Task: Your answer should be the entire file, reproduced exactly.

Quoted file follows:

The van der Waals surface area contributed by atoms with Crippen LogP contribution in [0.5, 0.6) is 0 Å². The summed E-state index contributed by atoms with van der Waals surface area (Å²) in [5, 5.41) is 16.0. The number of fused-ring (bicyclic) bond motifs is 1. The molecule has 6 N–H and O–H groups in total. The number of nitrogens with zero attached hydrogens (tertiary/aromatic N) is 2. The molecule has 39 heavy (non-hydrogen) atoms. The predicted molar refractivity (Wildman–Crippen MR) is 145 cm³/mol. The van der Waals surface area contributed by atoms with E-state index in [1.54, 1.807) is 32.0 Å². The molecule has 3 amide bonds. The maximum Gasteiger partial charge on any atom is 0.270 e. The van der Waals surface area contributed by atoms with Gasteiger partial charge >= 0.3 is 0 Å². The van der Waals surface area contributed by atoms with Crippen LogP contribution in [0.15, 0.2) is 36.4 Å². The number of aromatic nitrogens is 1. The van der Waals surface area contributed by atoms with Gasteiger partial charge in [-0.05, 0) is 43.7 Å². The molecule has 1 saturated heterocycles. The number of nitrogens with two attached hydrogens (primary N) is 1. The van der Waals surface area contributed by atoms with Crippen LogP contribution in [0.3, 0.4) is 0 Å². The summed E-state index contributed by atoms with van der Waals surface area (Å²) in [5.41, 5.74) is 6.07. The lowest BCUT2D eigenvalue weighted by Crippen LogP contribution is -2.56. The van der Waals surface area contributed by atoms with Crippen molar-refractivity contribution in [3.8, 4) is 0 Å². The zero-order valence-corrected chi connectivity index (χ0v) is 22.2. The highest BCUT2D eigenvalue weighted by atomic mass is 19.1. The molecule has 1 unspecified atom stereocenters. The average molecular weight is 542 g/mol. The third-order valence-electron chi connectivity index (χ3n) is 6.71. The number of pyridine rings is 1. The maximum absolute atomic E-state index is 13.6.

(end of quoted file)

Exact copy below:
The van der Waals surface area contributed by atoms with Crippen LogP contribution in [0.5, 0.6) is 0 Å². The summed E-state index contributed by atoms with van der Waals surface area (Å²) in [5, 5.41) is 16.0. The number of fused-ring (bicyclic) bond motifs is 1. The molecule has 6 N–H and O–H groups in total. The number of nitrogens with zero attached hydrogens (tertiary/aromatic N) is 2. The molecule has 39 heavy (non-hydrogen) atoms. The predicted molar refractivity (Wildman–Crippen MR) is 145 cm³/mol. The van der Waals surface area contributed by atoms with E-state index in [1.54, 1.807) is 32.0 Å². The molecule has 3 amide bonds. The maximum Gasteiger partial charge on any atom is 0.270 e. The van der Waals surface area contributed by atoms with Gasteiger partial charge >= 0.3 is 0 Å². The van der Waals surface area contributed by atoms with Crippen LogP contribution in [0.15, 0.2) is 36.4 Å². The number of aromatic nitrogens is 1. The van der Waals surface area contributed by atoms with Gasteiger partial charge in [-0.05, 0) is 43.7 Å². The molecule has 1 saturated heterocycles. The number of nitrogens with two attached hydrogens (primary N) is 1. The van der Waals surface area contributed by atoms with Crippen LogP contribution in [0.3, 0.4) is 0 Å². The summed E-state index contributed by atoms with van der Waals surface area (Å²) in [5.41, 5.74) is 6.07. The lowest BCUT2D eigenvalue weighted by Crippen LogP contribution is -2.56. The van der Waals surface area contributed by atoms with Crippen molar-refractivity contribution in [3.8, 4) is 0 Å². The zero-order valence-corrected chi connectivity index (χ0v) is 22.2. The highest BCUT2D eigenvalue weighted by atomic mass is 19.1. The molecule has 1 unspecified atom stereocenters. The average molecular weight is 542 g/mol. The third-order valence-electron chi connectivity index (χ3n) is 6.71. The number of pyridine rings is 1. The maximum absolute atomic E-state index is 13.6.